The recurrent nova RS Ophiuchi (RS Oph), located in the constellation of Ophiuchus, is in a rare outburst, its first for more than 15 years. RS Oph brightened rapidly on 8 August 2021 from around magnitude +12 to shine presently at about magnitude +4.8, a 600-fold in just a day. This is its first outburst since February 2006 and only five other eruptions have been observed since 1898.
RS Oph is a cataclysmic variable star that’s further classified as belonging to a much smaller subset called recurrent novae. This is a very exclusive club, as there are just seven such systems. RS Oph is a binary star system, where a class M2 red giant star is losing material to a compact and dense white dwarf remnant. Every so often the white dwarf flings off this unwanted material in a nuclear blast, causing a huge and rapid brightening.
Recurrent novae outburst occasionally between periods of tens to hundreds of years. Classical novae, such as the recent Nova Cas 2021 and Nova Her 2021, on the other hand exhibit one massive eruption, or outburst, with the progenitor system brightening by between 8 to 15 magnitudes before slowly fading to its quiescence state.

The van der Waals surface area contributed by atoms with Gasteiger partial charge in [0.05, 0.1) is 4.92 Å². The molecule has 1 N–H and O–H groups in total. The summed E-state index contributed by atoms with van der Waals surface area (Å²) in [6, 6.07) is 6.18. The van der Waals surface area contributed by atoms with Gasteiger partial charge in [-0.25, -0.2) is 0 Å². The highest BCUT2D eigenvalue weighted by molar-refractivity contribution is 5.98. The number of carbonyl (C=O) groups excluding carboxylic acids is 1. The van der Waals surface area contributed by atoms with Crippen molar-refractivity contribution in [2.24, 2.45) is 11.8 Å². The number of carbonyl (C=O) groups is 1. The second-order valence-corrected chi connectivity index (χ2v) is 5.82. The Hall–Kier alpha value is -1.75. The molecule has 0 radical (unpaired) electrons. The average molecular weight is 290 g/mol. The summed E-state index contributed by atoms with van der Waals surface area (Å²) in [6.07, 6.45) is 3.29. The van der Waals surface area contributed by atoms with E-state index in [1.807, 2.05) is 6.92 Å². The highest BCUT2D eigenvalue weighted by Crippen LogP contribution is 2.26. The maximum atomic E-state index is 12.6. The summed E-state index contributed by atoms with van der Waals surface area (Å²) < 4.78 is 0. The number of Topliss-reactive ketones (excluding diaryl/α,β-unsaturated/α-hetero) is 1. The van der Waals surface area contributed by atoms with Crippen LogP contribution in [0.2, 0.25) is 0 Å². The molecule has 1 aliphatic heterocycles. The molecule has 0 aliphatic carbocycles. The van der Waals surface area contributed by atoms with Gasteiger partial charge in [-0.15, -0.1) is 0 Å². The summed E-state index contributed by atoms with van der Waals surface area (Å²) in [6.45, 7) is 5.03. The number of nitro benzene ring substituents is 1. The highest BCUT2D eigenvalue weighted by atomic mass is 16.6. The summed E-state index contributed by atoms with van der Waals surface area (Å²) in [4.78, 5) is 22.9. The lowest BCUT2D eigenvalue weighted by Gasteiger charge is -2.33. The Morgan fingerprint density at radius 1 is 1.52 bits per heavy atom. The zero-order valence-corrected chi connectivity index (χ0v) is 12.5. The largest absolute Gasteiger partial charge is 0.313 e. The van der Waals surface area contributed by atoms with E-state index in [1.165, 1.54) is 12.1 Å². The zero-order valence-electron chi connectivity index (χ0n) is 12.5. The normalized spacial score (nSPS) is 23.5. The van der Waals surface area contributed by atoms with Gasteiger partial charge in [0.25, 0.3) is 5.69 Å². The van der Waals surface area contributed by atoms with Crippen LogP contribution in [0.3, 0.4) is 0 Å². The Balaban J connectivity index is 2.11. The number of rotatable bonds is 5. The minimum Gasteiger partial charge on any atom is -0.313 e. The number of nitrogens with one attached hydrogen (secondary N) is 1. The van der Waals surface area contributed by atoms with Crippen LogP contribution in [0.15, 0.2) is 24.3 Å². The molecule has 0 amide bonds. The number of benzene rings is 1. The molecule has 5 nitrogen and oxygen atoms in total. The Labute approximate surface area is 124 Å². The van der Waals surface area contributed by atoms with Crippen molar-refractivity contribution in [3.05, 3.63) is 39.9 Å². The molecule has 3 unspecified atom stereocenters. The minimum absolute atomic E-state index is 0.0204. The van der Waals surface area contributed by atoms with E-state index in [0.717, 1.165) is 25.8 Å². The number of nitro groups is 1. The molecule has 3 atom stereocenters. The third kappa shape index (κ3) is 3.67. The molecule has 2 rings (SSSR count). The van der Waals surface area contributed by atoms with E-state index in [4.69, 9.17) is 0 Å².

The constellation Ophiuchus is quite well placed presently from UK shores, clearing the southern meridian in its entirety as darkness falls at about 9pm BST. RS Oph lies at an altitude of over 30 degrees roughly at the centre of Ophiuchus, on its eastern flank close to the boundary with Serpens. Zooming in, its precise position is RA 17h 51m 23s, Dec Dec –06° 42’ 50”, which places it 3.75 degrees north-west of nu (v) Oph (magnitude +3.3).
Try to observe it by midnight, as after then it becomes too close for comfort to the south-western horizon.
Unlike classical novae, astronomers can predict with a good deal of accuracy RS Oph’s behaviour in the coming weeks and months, owing to the masses of good data accrued over its previous outburst. RS Oph is likely to decline by 0.1 magnitude per day for the next 40 days or so, and then fade more slowly, by around 0.02 magnitude in the next 65 days, by which time it should be back to its pre-outburst brightness.
Make the most of any clear nights in the next week or so for an opportunity to witness a piece of astronomical history while RS Oph is hopefully visible with the naked eye. If your sky conditions are not up to the task, or RS Oph fades unusually fast, it still should be an easy capture in a pair of binoculars or a small telescope.